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When trying to install & run a PXI-5402 Sig Gen installed in a 1033 chassis, with Max it does not respond and after 10 secs or so gives the error -200221 at SourcesConfig.ivib:DAQMX write (RAW 1D I16).vi:1,

 Measurement: Amount of time allocated to perform this operation was exceeded. Task Name: unnamed Task<0>

I have swapped the 5402 card with another but they both do the same; I am guessing there is something wrong with the NI installation software?

What does this mean, what is going wrong?

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Message 1 of 7

Hi Steve H,


This is Ben from National Instruments Applications Engineering, thanks for posting.


It appears that the driver is timing out when trying to communicate to the device.


Could you detail the spec of the PC you are using to communicate with your 1033 chassis, have you tried moving the MXI Express controller to a different slot in the PC? Also have you followed the steps in the Signal Generators Getting Started Guide?


Could you please ensure you have the latest version of NI-FGEN installed?


Many thanks,

Ben L
Field Engineer
National Instruments
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Message 2 of 7

On further investigation the fault is caused by the new type of NI PCIe-8361 MXI/bridge card. I have two PC's with this type card in and they both give the same problem, I then changed the NI PCIe-8361 cards to an old type version of the same card and this cured the problem.

Therefore there is a difference between the versions of the NI PCIe-8361 cards.

The new type NI PCIe-8361 is small, made in Hungary, has numbers 195315C-01L, 195317B-01, 2006 on it.

The old type NI PCIe8361 is large, made in USA, has numbers 191376C-02, 19137BB-01,2004 on it.

What is the difference between these two types of 8361 cards?

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Message 3 of 7



The most significant difference between the cards is that the older card has a PCIe switch on it and 195315C-01L has signal redrivers.  A PCIe switch receives a packet, interprets it, then routes it based on the headers.  It shows up in device manager as multiple PCI bridges.  The other card simply buffers the electrical signals and drives them down the cable.  It doesn't show up in the hierarchy.


One implication of this is that when you change to the old card it looks like you've changed slots (because of the extra bridge), so the drivers get re-associated with the cards.  Have you tried other slots in your PC?  Or multiple slots in the 1033?  Also, what type of PC?  Are both PCs the same model and using the same slot?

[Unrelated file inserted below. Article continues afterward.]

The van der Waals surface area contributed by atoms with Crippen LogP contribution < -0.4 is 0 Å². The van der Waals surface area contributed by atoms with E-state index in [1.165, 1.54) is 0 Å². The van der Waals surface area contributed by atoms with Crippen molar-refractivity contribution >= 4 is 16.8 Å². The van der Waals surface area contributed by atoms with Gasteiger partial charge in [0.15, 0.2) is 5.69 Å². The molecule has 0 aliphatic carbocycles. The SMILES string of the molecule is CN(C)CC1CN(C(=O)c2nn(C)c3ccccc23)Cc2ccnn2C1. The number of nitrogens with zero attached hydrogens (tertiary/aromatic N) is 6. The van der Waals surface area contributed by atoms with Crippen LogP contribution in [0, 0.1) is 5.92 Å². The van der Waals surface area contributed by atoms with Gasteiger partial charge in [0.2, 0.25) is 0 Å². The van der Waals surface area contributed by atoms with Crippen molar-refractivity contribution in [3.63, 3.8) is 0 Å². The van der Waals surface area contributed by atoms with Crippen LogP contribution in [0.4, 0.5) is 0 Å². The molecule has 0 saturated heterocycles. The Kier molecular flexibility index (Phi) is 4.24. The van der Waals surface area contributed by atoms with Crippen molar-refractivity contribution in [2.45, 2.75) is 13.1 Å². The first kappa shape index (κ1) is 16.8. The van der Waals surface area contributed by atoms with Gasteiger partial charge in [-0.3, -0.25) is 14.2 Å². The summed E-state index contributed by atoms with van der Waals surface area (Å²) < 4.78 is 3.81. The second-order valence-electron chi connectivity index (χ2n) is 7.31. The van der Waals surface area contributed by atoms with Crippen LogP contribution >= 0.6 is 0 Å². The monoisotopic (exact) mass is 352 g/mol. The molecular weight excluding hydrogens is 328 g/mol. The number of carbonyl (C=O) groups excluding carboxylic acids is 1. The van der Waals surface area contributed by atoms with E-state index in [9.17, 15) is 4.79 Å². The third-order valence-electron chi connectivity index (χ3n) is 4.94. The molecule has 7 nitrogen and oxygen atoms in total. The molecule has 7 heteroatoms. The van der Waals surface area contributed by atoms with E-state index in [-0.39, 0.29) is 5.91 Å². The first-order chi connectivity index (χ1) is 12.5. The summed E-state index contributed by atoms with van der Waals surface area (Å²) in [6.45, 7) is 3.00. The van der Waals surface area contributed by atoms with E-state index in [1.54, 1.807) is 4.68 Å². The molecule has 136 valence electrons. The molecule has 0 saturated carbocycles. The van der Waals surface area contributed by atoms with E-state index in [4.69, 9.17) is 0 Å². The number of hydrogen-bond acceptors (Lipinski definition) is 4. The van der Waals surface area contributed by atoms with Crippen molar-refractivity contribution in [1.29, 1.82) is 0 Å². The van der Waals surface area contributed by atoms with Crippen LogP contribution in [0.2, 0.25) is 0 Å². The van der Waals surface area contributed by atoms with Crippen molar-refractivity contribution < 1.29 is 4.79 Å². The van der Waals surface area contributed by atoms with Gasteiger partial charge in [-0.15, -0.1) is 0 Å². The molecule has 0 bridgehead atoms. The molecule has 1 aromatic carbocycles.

Adding the PCIe switch can change the interrupt, though it shouldn't matter unless the BIOS is bad.  There could be an electrical issue with the 1033 that is masked by the PCIe switch.  I'd like to hear more about your setup before concluding anything.


- Robert

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Message 4 of 7

The PC's are both new Industrial types (Amplicon) with only one PCIe slot in each. I have also found that the GPIB 488 PXI card installed gives problems when using MAX on the new type 8361 PCIe card, whilst it works ok with the old type 8361 PCIe card!


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Message 5 of 7

I'm not entirely convinced this isn't the BIOS or the host, but I don't have a good way of proving or disproving it.  I suspect it's a problem routing/configuring interrupts.


I saw a problem recently that looked very much like this.  An interrupt from a chassis wasn't making it to the driver which led to a timeout.  In that case we had a version of his card we could put directly in the PC and it worked fine.  We used a PCIe analyzer to see that the interrupt was being sent correctly in the failing case.  Eventually it came out that he had tried to update the BIOS, but it didn't complete successfully.  The BIOS was sending bad information to Windows about how the interrupts were routed.  He re-updated his BIOS and it fixed the problem.


I stumbled across another related problem with some motherboards (as reported by a 3rd party):  some x16 slots only route int A.  If this were the problem then 1 or 2 of the slots in the 1033 would work and the rest wouldn't.  Because of the way PCI interrupts are swizzled the 4 actual interrupt lines are rotated between slots.  This means that if you try 4 slots in a row then one of them will line up with int A in the PC's slot.  (There are additional factors in larger chassis that change this because of how the bridges between slots are connected, but it's true for single-segment chassis like the 1033.)


Related to that is an experiment you could try that might show something.  If you have 4 cards that you put in 4 adjacent slots that you start at the same time, they will assert all 4 of the interrupts.  This should make it so the interrupt handlers get called even if they're associated with the wrong line.  It isn't a bulletproof test, but I think it would work.  If it works it would show that it's a problem with the host PC.  I think that's the best I can do with the system, unless someone knows more about how interrupt routing works at the host level.


Let me know where this stands.


- Robert

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Message 6 of 7

Problem solved. It was a design fault of the NI 8361 mxi card version that was suppied at the time. NI have since brought out a newer version of this card which works and have agreed to replace the older duff versions.


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